Many EU countries to miss whistleblower law deadline


With just two weeks of an important deadline, at least seven European countries, including Germany and Italy, will likely fail to pass a new whistleblower law to comply with new EU rules.

An EU directive on whistleblower protection was adopted in October 2019, giving the 27 member countries more than two years to pass new law before the December 17 deadline. A large majority of countries have adopted a last-minute approach to drafting and debating legislative proposals. Only one country – Denmark – has passed a law so far, and less than 10 countries have scheduled parliamentary hearings.

The seven countries that will almost certainly miss the deadline are Bulgaria, the Czech Republic, Estonia, Germany, Greece, Italy and Romania, according to a survey of MPs and justice ministries by the European Center for the Rights of Whistleblowers and the Whistleblower International. Officials in several countries have not provided any information on their legislative progress, notably in Austria, Croatia and Hungary.

It may not be a coincidence that six of these ten countries do not have existing whistleblower laws, meaning they have had no official practice for receiving reports and complaints of retaliation from witnesses in the workplace. Parliamentarians and officials from Bulgaria, the Czech Republic, Germany and Romania recently told the European Center that they did not have sufficient knowledge or experience to put in place a system to protect launchers. alert. Political will, they acknowledged, is also lacking.

“The state of transposition and processes in Member States does not look very promising, and it may be years before there is harmonized whistleblower protection in the EU,” said Theo Nyreröd, an anti-corruption expert and whistleblower affiliated with Brunel Law School in London.

Until a country passes a new law, its citizens will not enjoy full legal protection. Many media have falsely reported that Europeans are already protected by the directive, and many people have called on whistleblower support organizations in Europe with the misconception that they are safe from reprisals.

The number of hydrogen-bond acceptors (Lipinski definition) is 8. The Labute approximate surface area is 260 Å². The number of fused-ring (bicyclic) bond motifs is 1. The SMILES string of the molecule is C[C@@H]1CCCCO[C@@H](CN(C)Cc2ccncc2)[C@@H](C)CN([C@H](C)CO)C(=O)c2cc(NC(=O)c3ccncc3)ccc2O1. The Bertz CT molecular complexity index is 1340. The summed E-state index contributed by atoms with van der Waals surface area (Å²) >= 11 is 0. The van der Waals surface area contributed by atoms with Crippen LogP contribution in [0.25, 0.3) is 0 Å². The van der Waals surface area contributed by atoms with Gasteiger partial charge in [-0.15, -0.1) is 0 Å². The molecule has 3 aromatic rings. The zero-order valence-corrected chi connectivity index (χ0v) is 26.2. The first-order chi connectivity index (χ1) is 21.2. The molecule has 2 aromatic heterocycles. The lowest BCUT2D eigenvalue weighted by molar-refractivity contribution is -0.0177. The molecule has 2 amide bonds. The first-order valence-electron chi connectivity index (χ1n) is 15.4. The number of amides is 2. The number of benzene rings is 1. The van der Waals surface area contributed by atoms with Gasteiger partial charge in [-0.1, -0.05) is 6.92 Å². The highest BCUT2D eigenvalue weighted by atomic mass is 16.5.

“As whistleblowers are essential in detecting fraud and corruption,” said Nyreröd, “this also means that many forms of wrongdoing will go undetected.”

A review of proposed laws by 10 EU countries leaves little hope that the measures will provide strong free speech rights for employees. None of them include meaningful or specific mechanisms to protect employees from retaliation or compensate them for lost wages and other damages. The proposals are virtually silent on how an employee can seek and obtain whistleblower protection or status.

Passed on June 24, the “Danish Whistleblower Protection Act” includes no mechanism to protect employees against retaliation, no system for victimized employees to be reinstated or compensated, and no definition of loss or damage. In addition, the law allows employers to fire a whistleblower if it is “unreasonable” to continue the employment relationship. This means that managers can label an employee a “management problem” and fire the person with impunity.

The European Commission has a range of tools to force member countries to comply with EU rules. Last July, for example, the Commission launched infringement proceedings against Hungary and Poland over countries’ policies towards LGBTIQ people. The Commission said it would use “all the instruments at its disposal” to enforce Article 2 of the EU Treaty, which protects democracy, human rights and the rule of law.

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